I had the pleasure to speak at the Ethernet Alliance (EA) members meeting held on February 17th, 2012, in Santa Clara, CA. My keynote topic was how the cloud computing market is affecting enterprise customers. Side note: What I really enjoy about the Ethernet Alliance is its approach to the user community. EA members continue to seek direct input from the users of the technology the EA is developing. It is a refreshing change from the typical vendor-driven standard body that infrequently takes direct contributions from the user community. John D’Ambrosia, the outgoing chair of EA, has done a great job reinvigorating the Ethernet Alliance community.
Back to my topic, I find the cloud services pattern of adoption interesting. Since the downturn of 2008, the small and medium business market (SMB) has bravely gone on and adopted cloud-based services. Several companies ($100+M in revenue) in Silicon Valley are now 100 percent in the cloud. They have completely out-tasked their traditional IT departments. This movement was born out of necessity. With minimal funds available for capital purchases, the SMB market moved to cloud to address and change their operational and capital expense models. This movement has become so common in the last year that some large IT equipment distributors have created cloud-based solutions for their value added resellers (VARs) and systems integrators (SIs) to sell. Instead of fighting the movement to the cloud, the distributors have embraced the cloud in some fashion so they can gain revenue either by direct capital purchases or through operational expense-based cloud computing models.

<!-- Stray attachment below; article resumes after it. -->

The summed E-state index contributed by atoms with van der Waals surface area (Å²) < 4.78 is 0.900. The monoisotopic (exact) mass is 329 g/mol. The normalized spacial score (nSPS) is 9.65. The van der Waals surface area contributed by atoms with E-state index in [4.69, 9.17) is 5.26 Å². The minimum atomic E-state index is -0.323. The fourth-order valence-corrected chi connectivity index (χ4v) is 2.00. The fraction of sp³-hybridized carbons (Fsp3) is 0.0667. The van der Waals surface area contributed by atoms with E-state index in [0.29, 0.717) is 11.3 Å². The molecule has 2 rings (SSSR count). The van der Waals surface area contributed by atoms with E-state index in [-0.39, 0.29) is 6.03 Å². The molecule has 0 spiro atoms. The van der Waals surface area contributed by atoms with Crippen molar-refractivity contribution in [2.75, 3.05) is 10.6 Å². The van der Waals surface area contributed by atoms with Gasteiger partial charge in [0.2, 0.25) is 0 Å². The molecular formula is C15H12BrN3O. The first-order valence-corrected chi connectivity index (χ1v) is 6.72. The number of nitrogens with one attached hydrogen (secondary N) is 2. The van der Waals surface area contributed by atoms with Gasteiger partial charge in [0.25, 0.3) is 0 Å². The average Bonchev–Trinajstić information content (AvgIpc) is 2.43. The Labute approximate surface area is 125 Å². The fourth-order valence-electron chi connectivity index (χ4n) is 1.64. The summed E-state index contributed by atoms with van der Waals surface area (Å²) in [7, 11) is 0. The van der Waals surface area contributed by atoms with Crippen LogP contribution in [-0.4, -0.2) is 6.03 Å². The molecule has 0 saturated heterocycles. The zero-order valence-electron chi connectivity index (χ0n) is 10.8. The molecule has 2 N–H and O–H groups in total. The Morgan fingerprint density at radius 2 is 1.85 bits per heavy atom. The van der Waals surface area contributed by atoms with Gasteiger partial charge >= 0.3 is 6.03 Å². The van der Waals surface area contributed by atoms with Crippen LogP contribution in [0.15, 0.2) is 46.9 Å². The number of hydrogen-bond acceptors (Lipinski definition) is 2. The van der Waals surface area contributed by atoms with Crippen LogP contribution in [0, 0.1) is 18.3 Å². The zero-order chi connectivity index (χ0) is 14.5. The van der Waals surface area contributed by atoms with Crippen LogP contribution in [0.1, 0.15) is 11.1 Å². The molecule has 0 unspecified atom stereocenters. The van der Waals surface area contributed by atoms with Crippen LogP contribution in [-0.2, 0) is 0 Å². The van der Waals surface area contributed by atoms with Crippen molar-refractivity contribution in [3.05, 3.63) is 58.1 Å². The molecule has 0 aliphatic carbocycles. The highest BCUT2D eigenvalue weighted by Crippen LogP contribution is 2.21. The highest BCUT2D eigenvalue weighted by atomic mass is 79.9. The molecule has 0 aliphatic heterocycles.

How are VARs and SIs moving to cloud? At MSPWorld in Austin, TX, VARs and SIs that participated on my panel “Practical Steps to Jump Starting Cloud Based Services” agreed that integrators need to stick to what they know and incrementally move to a services-based cloud channel model. This will require a changing from a reseller of hardware to a consulting relationship with their clients as well as establishing a different approach to the SMB market. With the combination of ease of use and the movement to expense-based pricing models of the cloud, the integrators are in a good position to help this market rapidly adopt cloud services.
Large enterprises are reluctant to move to the cloud due to several factors. The first factor is a fundamental concern about the privacy of their data. Large enterprises have the most to lose because of restrictions and regulations with compliance and governance. Enterprises have dabbled with certain cloud applications such as Salesforce.com or have implemented virtualization in their data centers. Though server virtualization is a good first step on the path to cloud computing, it is not the ultimate step. It does buy CIOs some time within their organizations because they can claim they are using cloud services when talking to their peers.
What will be interesting to watch is the development of true cloud services from the major global service providers. This group has the experiences dealing with complex, SLA based engagements with the Fortune 1000 organizations. In addition, they have invested in driving long-term, trusted relationships with CIOs in this market. As the service providers gain more practical experience with delivering reliable and secure cloud services, I believe you will see the other shoe drop into this market with large enterprises investing more heavily into cloud services.